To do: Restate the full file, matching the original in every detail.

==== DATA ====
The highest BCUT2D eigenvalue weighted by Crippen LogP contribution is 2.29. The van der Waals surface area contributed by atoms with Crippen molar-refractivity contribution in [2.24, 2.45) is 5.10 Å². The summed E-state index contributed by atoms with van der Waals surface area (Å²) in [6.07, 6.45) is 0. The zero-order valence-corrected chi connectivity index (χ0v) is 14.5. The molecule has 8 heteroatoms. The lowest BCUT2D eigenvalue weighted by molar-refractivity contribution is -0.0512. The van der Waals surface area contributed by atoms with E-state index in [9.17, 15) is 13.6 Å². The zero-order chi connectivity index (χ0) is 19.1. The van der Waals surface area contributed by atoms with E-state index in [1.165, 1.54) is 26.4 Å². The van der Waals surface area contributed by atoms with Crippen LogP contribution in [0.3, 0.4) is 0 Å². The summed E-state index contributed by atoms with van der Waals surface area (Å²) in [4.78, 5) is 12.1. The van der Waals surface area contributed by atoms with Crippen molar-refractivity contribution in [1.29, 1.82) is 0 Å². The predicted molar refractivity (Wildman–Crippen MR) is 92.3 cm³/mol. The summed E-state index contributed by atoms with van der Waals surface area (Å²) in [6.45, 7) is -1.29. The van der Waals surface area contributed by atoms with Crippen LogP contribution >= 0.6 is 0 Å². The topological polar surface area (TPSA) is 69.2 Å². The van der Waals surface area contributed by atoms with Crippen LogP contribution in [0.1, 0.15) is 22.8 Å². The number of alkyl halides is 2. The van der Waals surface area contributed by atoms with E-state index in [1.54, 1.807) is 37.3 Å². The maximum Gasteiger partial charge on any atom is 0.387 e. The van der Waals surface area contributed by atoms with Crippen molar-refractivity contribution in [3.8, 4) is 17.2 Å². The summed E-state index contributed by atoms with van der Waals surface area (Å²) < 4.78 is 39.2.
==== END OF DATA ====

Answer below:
The highest BCUT2D eigenvalue weighted by Crippen LogP contribution is 2.29. The van der Waals surface area contributed by atoms with Crippen molar-refractivity contribution in [2.24, 2.45) is 5.10 Å². The summed E-state index contributed by atoms with van der Waals surface area (Å²) in [6.07, 6.45) is 0. The zero-order valence-corrected chi connectivity index (χ0v) is 14.5. The molecule has 8 heteroatoms. The lowest BCUT2D eigenvalue weighted by molar-refractivity contribution is -0.0512. The van der Waals surface area contributed by atoms with E-state index in [9.17, 15) is 13.6 Å². The zero-order chi connectivity index (χ0) is 19.1. The van der Waals surface area contributed by atoms with E-state index in [1.165, 1.54) is 26.4 Å². The van der Waals surface area contributed by atoms with Crippen LogP contribution in [0.3, 0.4) is 0 Å². The summed E-state index contributed by atoms with van der Waals surface area (Å²) in [4.78, 5) is 12.1. The van der Waals surface area contributed by atoms with Crippen molar-refractivity contribution in [1.29, 1.82) is 0 Å². The predicted molar refractivity (Wildman–Crippen MR) is 92.3 cm³/mol. The summed E-state index contributed by atoms with van der Waals surface area (Å²) in [6.45, 7) is -1.29. The van der Waals surface area contributed by atoms with Crippen LogP contribution >= 0.6 is 0 Å². The topological polar surface area (TPSA) is 69.2 Å². The van der Waals surface area contributed by atoms with Crippen LogP contribution in [0.1, 0.15) is 22.8 Å². The number of alkyl halides is 2. The van der Waals surface area contributed by atoms with E-state index in [1.54, 1.807) is 37.3 Å². The maximum Gasteiger partial charge on any atom is 0.387 e. The van der Waals surface area contributed by atoms with Crippen molar-refractivity contribution in [3.8, 4) is 17.2 Å². The summed E-state index contributed by atoms with van der Waals surface area (Å²) < 4.78 is 39.2.